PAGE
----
Spotify CEO Daniel Ek highlighted Russia in a recent conference call as a market -- along with South Korea -- that the company planned to expand into soon.
The next few years for Spotify are going to be dominated by an effort to drive subscriber growth in emerging markets, says Mark Mulligan, managing director at MIDiA Consulting. “Although this will mean a continued erosion of ARPU [average return per user] it knows that as Western markets mature it needs emerging markets to drive the subscriber growth its investors expect. Russia fits this model.”
The Russian music market, the 17th-largest overall, was the fastest-growing in the world in 2019, up 50.3% to $171.7 million in revenues, according to the IFPI. It is poised for strong growth. Streaming revenues jumped 76% to $134.1 million in 2019. And it had 7.5 million subscribers in the first quarter of 2020, Mulligan says.
Russia is on pace to be the 10th-biggest streaming market by 2030. More than 87% of listeners in Russia can now access music through streaming. More than 61% of the world has adopted streaming, including 68% of U.S. music consumers, Spotify says.
“Launching in these 13 markets is an important moment in Spotify’s journey, especially as we welcome fans and artists in growing music markets like Russia, where streaming is being widely adopted and where we see a significant opportunity for Spotify,” Gustav Gyllenhammar, Spotify vp markets and subscriber growth, said in a statement.
With the launch on Tuesday, Spotify says it is introducing 200 new playlists featuring artists from across the 13-country region to fans around the world. In Russia, Spotify is adding almost 100 playlists, including curated lists like Hip-Hop Cannon and New Music Friday Russia, and “This Is” playlists featuring Russian pop stars. Personalized Spotify playlists like Release Radar, Daily Mix and Discover Weekly, which are informed by the listening habits of individual fans, will also now be available in Russian.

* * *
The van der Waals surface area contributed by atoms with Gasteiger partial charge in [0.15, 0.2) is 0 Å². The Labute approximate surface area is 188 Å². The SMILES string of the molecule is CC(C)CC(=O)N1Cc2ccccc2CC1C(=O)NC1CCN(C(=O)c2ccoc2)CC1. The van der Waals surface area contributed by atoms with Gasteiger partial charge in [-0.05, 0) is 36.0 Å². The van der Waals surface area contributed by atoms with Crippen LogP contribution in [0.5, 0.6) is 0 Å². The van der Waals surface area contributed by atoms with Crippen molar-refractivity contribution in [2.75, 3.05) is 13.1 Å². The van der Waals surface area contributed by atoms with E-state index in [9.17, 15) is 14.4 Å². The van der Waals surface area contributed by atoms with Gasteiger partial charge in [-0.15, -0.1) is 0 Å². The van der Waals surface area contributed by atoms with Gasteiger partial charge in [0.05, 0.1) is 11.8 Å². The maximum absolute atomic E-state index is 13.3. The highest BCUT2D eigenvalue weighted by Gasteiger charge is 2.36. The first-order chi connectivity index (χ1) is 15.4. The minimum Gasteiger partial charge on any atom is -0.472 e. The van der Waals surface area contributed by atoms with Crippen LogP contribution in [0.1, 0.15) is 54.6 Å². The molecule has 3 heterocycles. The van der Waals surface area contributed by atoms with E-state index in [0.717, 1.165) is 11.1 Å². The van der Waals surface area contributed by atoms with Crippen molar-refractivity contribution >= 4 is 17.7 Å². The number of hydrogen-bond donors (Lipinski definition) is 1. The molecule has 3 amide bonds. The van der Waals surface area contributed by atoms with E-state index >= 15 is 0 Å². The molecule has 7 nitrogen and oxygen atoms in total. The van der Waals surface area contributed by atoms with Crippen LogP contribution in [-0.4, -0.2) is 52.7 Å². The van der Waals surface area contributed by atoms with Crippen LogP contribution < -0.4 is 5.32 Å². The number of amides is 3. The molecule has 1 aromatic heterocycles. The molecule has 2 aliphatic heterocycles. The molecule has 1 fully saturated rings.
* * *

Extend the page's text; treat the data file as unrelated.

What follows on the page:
Spotify’s launch in Russia, which has been long-delayed, comes as the country’s streaming landscape has been maturing locally. Spotify originally planned to launch in Russia in early 2015. Back then, it opened a Russian office and hired a regional director. The company eventually scrapped its plans, blaming the economic downturn, which was caused by international sanctions slapped on Russia following the annexation of Crimea from Ukraine, and a personal data law, which came into effect in September 2015.
At the time, Spotify would have faced little competition. But now, the market is largely divided among local players, such as Mail.Ru Group's Boom, VK Music (over 2.5 million paid subscribers in total) and Yandex Music (over 3 million paid subscribers). Apple Music, which launched in Russia in mid-2015, hasn't revealed its subscriber numbers but is believed to be substantially behind the major local players in the number of subscribers.
Still, while growing, the Russian streaming market is not yet considered mature, Mulligan says. “Subscriber penetration is just 5%, which is nearly half that of Brazil, which is still seen as a major long-term growth market for Spotify,” he says.
It's not clear how actively Spotify is going to promote its services in the Russian market. For instance, Netflix has kept a low profile since its Russian launch in 2016 and few people are aware the service operates in Russia.
Spotify’s share price has risen by more than 70% in 2020, which has led analysts to value the company at more than $41 billion.
Even as it pushes into emerging market, Spotify is betting podcasts will help turn the platform into a one-stop-shop for audio, whether music or voice. In May, the company signed an exclusive licensing deal for the Joe Rogan Experience podcast reported to be worth $100 million. Then in June, Spotify landed exclusives with Kim Kardashian West for a podcast on criminal justice reform and an exclusive deal with Warner Bros. to create original, scripted series for DC Comics superheroes.